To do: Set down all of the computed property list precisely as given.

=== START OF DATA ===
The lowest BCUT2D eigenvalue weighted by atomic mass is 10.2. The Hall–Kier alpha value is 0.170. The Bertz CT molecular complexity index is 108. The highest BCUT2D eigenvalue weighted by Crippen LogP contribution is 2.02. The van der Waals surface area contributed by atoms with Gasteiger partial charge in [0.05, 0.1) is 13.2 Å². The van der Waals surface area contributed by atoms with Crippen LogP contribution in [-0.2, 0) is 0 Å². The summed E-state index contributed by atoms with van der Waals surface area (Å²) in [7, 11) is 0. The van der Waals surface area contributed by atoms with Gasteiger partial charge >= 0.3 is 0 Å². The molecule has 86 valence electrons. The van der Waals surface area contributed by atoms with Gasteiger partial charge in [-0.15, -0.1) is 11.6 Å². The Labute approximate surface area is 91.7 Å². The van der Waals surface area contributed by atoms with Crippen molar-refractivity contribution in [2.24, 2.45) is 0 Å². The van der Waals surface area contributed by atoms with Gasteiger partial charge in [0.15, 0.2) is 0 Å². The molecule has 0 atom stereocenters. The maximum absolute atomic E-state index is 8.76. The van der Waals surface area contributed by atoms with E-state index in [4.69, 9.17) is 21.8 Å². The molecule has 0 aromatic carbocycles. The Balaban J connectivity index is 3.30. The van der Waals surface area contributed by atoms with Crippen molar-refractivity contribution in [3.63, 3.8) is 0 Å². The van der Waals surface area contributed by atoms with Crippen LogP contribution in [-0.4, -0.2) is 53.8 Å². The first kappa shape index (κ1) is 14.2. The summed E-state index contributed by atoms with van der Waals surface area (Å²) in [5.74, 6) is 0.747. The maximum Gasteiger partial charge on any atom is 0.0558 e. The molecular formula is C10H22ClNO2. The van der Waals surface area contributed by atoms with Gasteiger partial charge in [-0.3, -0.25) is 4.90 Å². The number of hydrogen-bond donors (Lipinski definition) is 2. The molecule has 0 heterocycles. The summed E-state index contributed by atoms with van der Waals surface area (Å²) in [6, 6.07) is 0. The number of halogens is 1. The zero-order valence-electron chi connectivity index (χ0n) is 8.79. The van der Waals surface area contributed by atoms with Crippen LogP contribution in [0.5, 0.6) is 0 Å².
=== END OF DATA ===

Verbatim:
The lowest BCUT2D eigenvalue weighted by atomic mass is 10.2. The Hall–Kier alpha value is 0.170. The Bertz CT molecular complexity index is 108. The highest BCUT2D eigenvalue weighted by Crippen LogP contribution is 2.02. The van der Waals surface area contributed by atoms with Gasteiger partial charge in [0.05, 0.1) is 13.2 Å². The van der Waals surface area contributed by atoms with Crippen LogP contribution in [-0.2, 0) is 0 Å². The summed E-state index contributed by atoms with van der Waals surface area (Å²) in [7, 11) is 0. The van der Waals surface area contributed by atoms with Gasteiger partial charge >= 0.3 is 0 Å². The molecule has 86 valence electrons. The van der Waals surface area contributed by atoms with Gasteiger partial charge in [-0.15, -0.1) is 11.6 Å². The Labute approximate surface area is 91.7 Å². The van der Waals surface area contributed by atoms with Crippen molar-refractivity contribution in [2.24, 2.45) is 0 Å². The van der Waals surface area contributed by atoms with Gasteiger partial charge in [0.15, 0.2) is 0 Å². The molecule has 0 atom stereocenters. The maximum absolute atomic E-state index is 8.76. The van der Waals surface area contributed by atoms with E-state index in [4.69, 9.17) is 21.8 Å². The molecule has 0 aromatic carbocycles. The Balaban J connectivity index is 3.30. The van der Waals surface area contributed by atoms with Crippen molar-refractivity contribution in [3.63, 3.8) is 0 Å². The van der Waals surface area contributed by atoms with Crippen LogP contribution in [-0.4, -0.2) is 53.8 Å². The first kappa shape index (κ1) is 14.2. The summed E-state index contributed by atoms with van der Waals surface area (Å²) in [5.74, 6) is 0.747. The maximum Gasteiger partial charge on any atom is 0.0558 e. The molecular formula is C10H22ClNO2. The van der Waals surface area contributed by atoms with Gasteiger partial charge in [-0.3, -0.25) is 4.90 Å². The number of hydrogen-bond donors (Lipinski definition) is 2. The molecule has 0 heterocycles. The summed E-state index contributed by atoms with van der Waals surface area (Å²) in [6, 6.07) is 0. The number of halogens is 1. The zero-order valence-electron chi connectivity index (χ0n) is 8.79. The van der Waals surface area contributed by atoms with Crippen LogP contribution in [0.5, 0.6) is 0 Å².